Although there are quite a number of methods available to install sliding gate tracks it normally comes down to one of two options. Bolt down or concrete in.
Perhaps the two most basic fundamentals of planning a track for a sliding gate are straight and consistent. I say consistent because it is not necessary for a track to be level left to right, but it must be consistent. In other words, if your driveway has a consistent drop from one side to the other of say 200mm, then the run off portion of your track must also fall 200mm so that the entire track, which is twice the length of your gate opening falls a consistent 400mm. No rises and falls but a smooth, consistent drop.
Straight is pretty much common sense. The centre of your track should generally be about 100mm from your guiding post or pier for a 50mm thick gate. This dimension will vary dependent on your gate thickness roller configuration.
What type of track?
1. Bolt Down Track - This track assumes you have a surface suitable to bolt down to. Usually an existing concrete driveway or in some rare cases well secured and level brick paving will suffice if traffic flow is not heavy or constant. I know of professional installers who prefer to lay a full concrete plinth and then bolt down track. Their argument is that using bolt down track gives them flexibility and allows a section to be replaced if damaged. When bolted down to an existing driveway it is not unusual to see the back edge of the track or "run off" section with brackets or legs at 500mm intervals either bolted to an existing wall or concreted at footing points. This is acceptable in most cases as there will be no traffic over this section.
2. Concrete In Track - A full concrete plinth - typically 250mm x250mm x twice gate width long with concrete in track embedded. Reinforcement can be added if required. The concrete in track is designed to be simply pushed into the concrete and I find it easier to pour my plinth, get my basic levels, push my track in and finish off, many however prefer setting the track up with supports before the pour, pouring around the track and simply finishing off later. If ordering concrete you need to know how much and what type. The two mixes we use most commonly are known as 20/20/80 which is a standard footing mix and 25/10/80 which tends to be a little easier to finish but more costly. To calculate the amount multiply your plinth width by its depth by it's length in metres to give you a cubic capacity. Example - My plinth is .25 x .25 x 12 metres = .75 cubic metres. Now your local concrete company may have minimum quantities like 1 cubic metre but at least you know you have enough.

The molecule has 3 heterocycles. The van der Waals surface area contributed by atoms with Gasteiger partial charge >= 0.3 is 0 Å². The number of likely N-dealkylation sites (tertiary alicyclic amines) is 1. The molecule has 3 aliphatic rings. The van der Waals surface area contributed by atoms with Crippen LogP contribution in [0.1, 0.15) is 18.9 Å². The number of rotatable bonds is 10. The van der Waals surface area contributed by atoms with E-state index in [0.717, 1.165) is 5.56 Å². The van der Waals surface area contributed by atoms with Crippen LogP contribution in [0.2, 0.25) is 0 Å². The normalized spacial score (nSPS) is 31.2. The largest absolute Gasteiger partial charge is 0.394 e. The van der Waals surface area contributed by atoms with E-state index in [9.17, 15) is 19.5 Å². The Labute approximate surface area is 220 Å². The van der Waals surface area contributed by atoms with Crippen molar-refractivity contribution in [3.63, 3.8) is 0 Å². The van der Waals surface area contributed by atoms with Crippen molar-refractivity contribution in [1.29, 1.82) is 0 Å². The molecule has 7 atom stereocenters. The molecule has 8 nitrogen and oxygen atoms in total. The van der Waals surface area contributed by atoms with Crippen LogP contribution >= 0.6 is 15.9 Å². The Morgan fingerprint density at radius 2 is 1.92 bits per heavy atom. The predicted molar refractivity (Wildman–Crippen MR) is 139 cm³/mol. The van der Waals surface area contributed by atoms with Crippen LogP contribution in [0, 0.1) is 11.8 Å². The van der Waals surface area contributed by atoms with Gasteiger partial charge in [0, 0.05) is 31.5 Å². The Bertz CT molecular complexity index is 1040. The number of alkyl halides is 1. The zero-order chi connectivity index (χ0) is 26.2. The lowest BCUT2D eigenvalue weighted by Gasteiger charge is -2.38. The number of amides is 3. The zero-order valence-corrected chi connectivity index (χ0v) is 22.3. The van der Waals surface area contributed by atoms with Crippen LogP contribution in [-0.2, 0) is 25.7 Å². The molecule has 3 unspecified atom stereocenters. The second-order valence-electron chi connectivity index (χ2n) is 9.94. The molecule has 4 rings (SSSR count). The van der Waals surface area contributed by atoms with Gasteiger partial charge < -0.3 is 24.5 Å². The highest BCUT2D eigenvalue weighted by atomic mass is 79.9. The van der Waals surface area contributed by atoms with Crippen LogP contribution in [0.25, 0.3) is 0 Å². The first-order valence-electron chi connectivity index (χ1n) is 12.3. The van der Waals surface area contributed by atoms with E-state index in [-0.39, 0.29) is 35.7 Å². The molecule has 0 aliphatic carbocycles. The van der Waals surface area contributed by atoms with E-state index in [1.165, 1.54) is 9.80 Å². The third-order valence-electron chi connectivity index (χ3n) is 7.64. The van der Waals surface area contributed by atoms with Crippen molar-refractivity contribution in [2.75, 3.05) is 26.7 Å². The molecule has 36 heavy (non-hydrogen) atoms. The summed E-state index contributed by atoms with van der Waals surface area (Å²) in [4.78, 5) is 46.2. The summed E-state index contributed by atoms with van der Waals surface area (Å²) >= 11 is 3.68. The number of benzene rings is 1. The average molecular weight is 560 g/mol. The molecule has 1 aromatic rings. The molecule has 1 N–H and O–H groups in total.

3. Full concrete plinth allowing for driveway completion. This is the most common type of track and is simply a concrete plinth poured to give allowance for driveway finishing, be it a brick paving header course or Ashphalt etc. A few different levels can be used to acheive different finished results (see below). This track has maximum strength due to the reinforcing and the run off area of the track is also well supported by the reinforcing.